Adult Education (105 items)To section archive
Though the development of Jewish schools in the United Kingdom has increased enormously in the past 50 years, the planning of adult Jewish education in the UK has been almost entirely ignored. This article explores the purpose and provision of adult education in three communities in the United Synagogue, the largest synagogal body in the UK. Synagogue-based adult education is apparently provided with little planning or measurement of outcomes. Community leaders and members take differing approaches to its aims and success measurement, with socialization being vital for participants, most of whom are in their senior years.
Updated: Nov. 05, 2020
In the past few weeks, thousands of people around the world, who were only marginally connected to Jewish learning, if at all, have attended online classes. They are homebound, in desperate search for connection, intellectual stimulation and safe activities. We have a whole new population of learners who has joined the ranks of those who already participated regularly in classes. When life goes back to normal and people are allowed to leave their homes, go to work, etc., what will happen to those students? Will they turn around and say “thank you, this was great, but now I can go back to what I did before?” Or will they have experienced something that has deeply touched their souls and from which they can no longer move away? Will these new learners join our in-person classes? Or will they expect online learning options? What offerings will we, educators, need to create for them?
Updated: Apr. 30, 2020
Most of us learned content through lecture, and demonstrated mastery by writing papers. In other words, through modeling plus drill and practice, we learned to create well-structured, interesting talks. Despite deep praise for chevruta, i.e., learning in pairs or small groups, no one showed us how to proceed. For three decades, as both student and teacher, I have been chasing this esoteric knowledge. Today, I would like to share some of what I caught — one possible method of teaching text through discussion.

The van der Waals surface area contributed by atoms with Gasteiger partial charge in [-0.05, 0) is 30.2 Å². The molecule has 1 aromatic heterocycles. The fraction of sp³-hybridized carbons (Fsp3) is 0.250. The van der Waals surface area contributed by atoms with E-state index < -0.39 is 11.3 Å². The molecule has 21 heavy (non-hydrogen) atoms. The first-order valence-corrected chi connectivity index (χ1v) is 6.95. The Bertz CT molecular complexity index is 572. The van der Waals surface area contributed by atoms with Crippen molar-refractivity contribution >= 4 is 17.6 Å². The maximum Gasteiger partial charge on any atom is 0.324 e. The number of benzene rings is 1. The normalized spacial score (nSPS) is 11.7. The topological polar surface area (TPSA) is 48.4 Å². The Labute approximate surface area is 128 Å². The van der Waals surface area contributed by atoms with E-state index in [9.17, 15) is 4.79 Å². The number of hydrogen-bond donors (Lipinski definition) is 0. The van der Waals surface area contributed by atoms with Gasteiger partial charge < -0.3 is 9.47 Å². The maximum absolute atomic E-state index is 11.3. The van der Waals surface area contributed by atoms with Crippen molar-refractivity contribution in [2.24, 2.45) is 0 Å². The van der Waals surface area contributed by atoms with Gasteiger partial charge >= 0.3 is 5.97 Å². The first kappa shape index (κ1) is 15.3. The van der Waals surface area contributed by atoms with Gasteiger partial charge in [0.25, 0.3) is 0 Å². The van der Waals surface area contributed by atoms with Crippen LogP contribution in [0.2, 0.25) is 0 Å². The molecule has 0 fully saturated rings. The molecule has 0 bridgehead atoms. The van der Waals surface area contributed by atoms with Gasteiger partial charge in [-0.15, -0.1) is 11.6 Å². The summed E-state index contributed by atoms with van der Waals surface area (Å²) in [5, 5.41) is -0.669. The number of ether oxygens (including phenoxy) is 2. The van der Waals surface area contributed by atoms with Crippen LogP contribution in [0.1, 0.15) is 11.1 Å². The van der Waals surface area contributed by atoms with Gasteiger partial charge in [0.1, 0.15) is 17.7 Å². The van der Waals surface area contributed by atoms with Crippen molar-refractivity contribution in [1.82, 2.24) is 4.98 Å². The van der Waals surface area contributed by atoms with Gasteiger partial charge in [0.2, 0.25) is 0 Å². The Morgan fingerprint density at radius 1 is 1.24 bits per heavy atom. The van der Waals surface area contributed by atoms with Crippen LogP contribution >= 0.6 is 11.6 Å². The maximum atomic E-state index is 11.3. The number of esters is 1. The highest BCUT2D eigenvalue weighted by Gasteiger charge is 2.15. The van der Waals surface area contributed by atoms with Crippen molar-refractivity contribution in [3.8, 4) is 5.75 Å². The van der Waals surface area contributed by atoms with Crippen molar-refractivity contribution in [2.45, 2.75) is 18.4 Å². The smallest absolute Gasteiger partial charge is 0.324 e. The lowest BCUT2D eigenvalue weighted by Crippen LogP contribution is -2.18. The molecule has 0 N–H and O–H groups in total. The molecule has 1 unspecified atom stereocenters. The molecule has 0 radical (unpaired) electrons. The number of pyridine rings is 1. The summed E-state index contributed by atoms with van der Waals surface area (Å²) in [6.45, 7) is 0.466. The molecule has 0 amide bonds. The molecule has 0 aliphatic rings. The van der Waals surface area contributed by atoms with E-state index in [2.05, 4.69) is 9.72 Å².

Updated: Jan. 20, 2020
At no point in history have there been more ways of learning Hebrew. Thanks to modern technology, there are many, many options out there, even for those with limited budgets, schedules and mobility — ranging in price from absolutely free to thousands of dollars. In addition to the traditional route of consulting books or signing up for an in-person class through a synagogue, Jewish community center or university — or traveling to Israel where there are myriad in-person courses and programs, you now can choose from an array of online courses, apps and software.
Updated: Dec. 11, 2019